Tap water use OK'd in some West Virginia areas after spill

Mon Jan 13, 2014 5:27pm EST

Residents line up for water at a water filling station at West Virginia State University, in Institute, West Virginia, January 10, 2014. REUTERS/Lisa Hechesky

Residents line up for water at a water filling station at West Virginia State University, in Institute, West Virginia, January 10, 2014.

Credit: Reuters/Lisa Hechesky

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(Reuters) - West Virginia officials on Monday lifted a ban on drinking or bathing with tap water in some areas of the state hit by a chemical spill that affected hundreds of thousands of people for five days, Governor Earl Ray Tomblin said.

Consumers in cleared areas should flush out their systems before using the water, which had been barred for use except for toilets since the chemical discharge into the Elk River on Thursday, he told a news conference.

"The numbers we have look good, and we are finally at a point where the do-not-use order has been lifted in certain areas," Tomblin said.

Officials had ordered some 300,000 people not to drink their tap water after as much as 7,500 gallons (28,000 liters) of the 4-methylcyclohexane methanol, or crude MCHM, leaked into the river.

Jeff McIntyre, president of West Virginia American Water Co, said the first area cleared for use was in downtown Charleston, the state capital. Priority was being given to areas with major hospitals.

It could be several days before the entire system and its hundreds of miles (kms) of pipe is safe to use, he said at the news conference.

The crude MCHM chemical, which is used in coal processing, leaked into the river from a tank at a Freedom Industries site about a mile upriver from an American Water treatment plant, the biggest in the state.

Tomblin declared a state of emergency in nine counties, including Charleston, shutting down schools and businesses.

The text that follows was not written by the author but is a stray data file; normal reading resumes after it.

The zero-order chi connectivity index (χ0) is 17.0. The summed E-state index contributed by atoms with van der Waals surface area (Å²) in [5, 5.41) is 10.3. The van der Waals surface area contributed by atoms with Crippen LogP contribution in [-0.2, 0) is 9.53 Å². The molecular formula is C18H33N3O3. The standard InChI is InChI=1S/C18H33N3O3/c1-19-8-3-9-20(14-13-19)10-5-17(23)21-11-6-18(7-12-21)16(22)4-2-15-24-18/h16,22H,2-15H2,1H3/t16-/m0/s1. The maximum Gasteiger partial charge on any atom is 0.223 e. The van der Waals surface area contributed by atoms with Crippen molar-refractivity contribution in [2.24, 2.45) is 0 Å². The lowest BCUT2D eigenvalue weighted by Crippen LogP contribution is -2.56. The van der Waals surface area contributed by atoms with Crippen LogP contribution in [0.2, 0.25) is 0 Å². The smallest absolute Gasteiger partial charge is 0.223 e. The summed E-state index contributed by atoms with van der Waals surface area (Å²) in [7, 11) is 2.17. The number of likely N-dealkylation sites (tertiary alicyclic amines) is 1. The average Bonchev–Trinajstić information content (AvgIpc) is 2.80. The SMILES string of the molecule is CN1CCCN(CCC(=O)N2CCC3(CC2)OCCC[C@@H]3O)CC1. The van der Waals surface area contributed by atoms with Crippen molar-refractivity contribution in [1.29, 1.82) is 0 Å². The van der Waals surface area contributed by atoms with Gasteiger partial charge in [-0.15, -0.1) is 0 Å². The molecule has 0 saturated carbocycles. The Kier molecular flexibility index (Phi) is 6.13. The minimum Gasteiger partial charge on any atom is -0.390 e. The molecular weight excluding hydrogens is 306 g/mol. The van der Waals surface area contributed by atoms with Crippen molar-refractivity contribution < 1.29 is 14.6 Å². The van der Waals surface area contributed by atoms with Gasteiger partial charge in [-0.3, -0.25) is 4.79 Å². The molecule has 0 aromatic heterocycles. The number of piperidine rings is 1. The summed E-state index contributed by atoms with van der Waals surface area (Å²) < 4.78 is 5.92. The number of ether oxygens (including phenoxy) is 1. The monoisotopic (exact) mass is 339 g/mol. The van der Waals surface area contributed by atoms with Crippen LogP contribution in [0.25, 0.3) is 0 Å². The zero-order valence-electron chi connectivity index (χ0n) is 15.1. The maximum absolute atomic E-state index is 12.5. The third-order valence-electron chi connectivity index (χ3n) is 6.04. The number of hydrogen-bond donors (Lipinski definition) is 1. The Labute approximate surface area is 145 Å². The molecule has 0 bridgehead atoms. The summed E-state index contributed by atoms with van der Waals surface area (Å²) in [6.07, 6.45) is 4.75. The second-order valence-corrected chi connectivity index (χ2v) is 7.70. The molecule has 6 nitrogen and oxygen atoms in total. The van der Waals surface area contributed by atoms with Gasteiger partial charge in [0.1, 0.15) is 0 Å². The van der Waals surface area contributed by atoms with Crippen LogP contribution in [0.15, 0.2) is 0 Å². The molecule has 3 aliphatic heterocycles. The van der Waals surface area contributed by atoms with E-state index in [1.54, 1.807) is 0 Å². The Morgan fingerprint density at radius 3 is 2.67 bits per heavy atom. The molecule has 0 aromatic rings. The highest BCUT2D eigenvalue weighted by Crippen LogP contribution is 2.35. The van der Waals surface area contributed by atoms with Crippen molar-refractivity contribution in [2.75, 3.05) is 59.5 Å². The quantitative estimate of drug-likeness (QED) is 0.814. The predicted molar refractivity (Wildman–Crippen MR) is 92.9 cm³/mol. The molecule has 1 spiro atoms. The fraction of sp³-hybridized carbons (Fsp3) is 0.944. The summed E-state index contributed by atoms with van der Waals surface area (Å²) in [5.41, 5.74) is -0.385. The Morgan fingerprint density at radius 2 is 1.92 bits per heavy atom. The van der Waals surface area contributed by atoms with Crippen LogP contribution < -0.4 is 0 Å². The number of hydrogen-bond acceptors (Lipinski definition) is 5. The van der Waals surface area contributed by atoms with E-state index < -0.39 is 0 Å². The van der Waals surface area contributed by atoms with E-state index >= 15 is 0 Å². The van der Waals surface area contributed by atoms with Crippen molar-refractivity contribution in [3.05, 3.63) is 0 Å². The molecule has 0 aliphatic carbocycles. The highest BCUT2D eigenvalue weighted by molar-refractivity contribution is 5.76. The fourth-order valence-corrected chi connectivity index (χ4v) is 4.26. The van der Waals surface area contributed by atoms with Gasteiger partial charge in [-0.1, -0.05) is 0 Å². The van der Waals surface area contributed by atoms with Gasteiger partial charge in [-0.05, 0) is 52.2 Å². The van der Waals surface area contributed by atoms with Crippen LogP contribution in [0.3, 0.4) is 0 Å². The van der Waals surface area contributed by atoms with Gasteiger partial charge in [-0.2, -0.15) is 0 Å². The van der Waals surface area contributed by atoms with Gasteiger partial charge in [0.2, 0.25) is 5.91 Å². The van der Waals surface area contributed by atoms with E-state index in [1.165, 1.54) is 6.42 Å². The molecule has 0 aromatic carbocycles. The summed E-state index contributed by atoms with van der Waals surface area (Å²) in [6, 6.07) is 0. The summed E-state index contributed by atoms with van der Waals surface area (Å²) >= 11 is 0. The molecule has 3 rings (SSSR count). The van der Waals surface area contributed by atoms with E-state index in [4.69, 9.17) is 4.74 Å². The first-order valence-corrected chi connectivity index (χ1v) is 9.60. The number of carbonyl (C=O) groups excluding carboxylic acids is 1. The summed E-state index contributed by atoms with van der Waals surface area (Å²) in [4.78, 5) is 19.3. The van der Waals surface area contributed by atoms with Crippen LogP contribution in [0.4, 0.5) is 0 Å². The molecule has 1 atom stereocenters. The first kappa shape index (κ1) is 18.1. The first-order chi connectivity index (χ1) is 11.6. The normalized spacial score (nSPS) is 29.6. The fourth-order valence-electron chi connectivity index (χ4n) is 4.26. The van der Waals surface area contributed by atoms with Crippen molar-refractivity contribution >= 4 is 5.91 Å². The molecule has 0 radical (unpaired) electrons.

Freedom Industries, which makes specialty chemicals for the cement, mining and steel industries, has apologized for the incident.

SMELLS LIKE LICORICE

U.S. President Barack Obama declared the spill an emergency, and the Federal Emergency Management Agency has sent dozens of tractor trailers loaded with clean water.

The water cutoff forced hundreds of thousands of people to use only bottled water and forego cleaning for days.

Water tainted by crude MCHM smells faintly of licorice. Contact with the water can cause nausea, vomiting, dizziness, diarrhea, rashes and reddened skin.

A total of 231 people had visited emergency rooms with symptoms, and 14 had been admitted, said Karen Bowling, the state Department of Health and Human Resources secretary.

None was in critical condition, she said.

State School Superintendent James Phares said some schools may be able to open on Tuesday as water systems were cleaned out.

Health officials were monitoring water quality downstream from the spill on the Elk, Kanawha and Ohio rivers. McIntyre said tests at his company's Huntington, West Virginia, plant showed presence of the crude MCHM at levels far below the 1 part per million level safety standard set by the federal Centers for Disease Control and Prevention.

As of Monday morning, 18 lawsuits had been filed in the Kanawha County court against Freedom Industries and the water company by business owners and individuals who say they lost wages or were injured, according to the court clerk.

The U.S. Chemical Safety Board and the U.S. attorney for the Southern District of West Virginia are investigating the spill.

Officials at the news conference said they were considering state regulations to lessen the impact of a spill, including setbacks of chemical sites from vulnerable areas.

In Washington, Representatives Henry Waxman of California, the ranking Democrat on the House Energy and Commerce Committee, and Paul Tonko of New York, the top Democrat on the panel's environment subcommittee, urged Republican Committee Chairman John Shimkus of Illinois to hold a hearing to explore "regulatory gaps" exposed by the spill.

(Corrects chemical abbreviation in paragraph 16, MCHM instead of MHCM)

(Reporting by Ian Simpson in Washington; Editing by Scott Malone and Jonathan Oatis)

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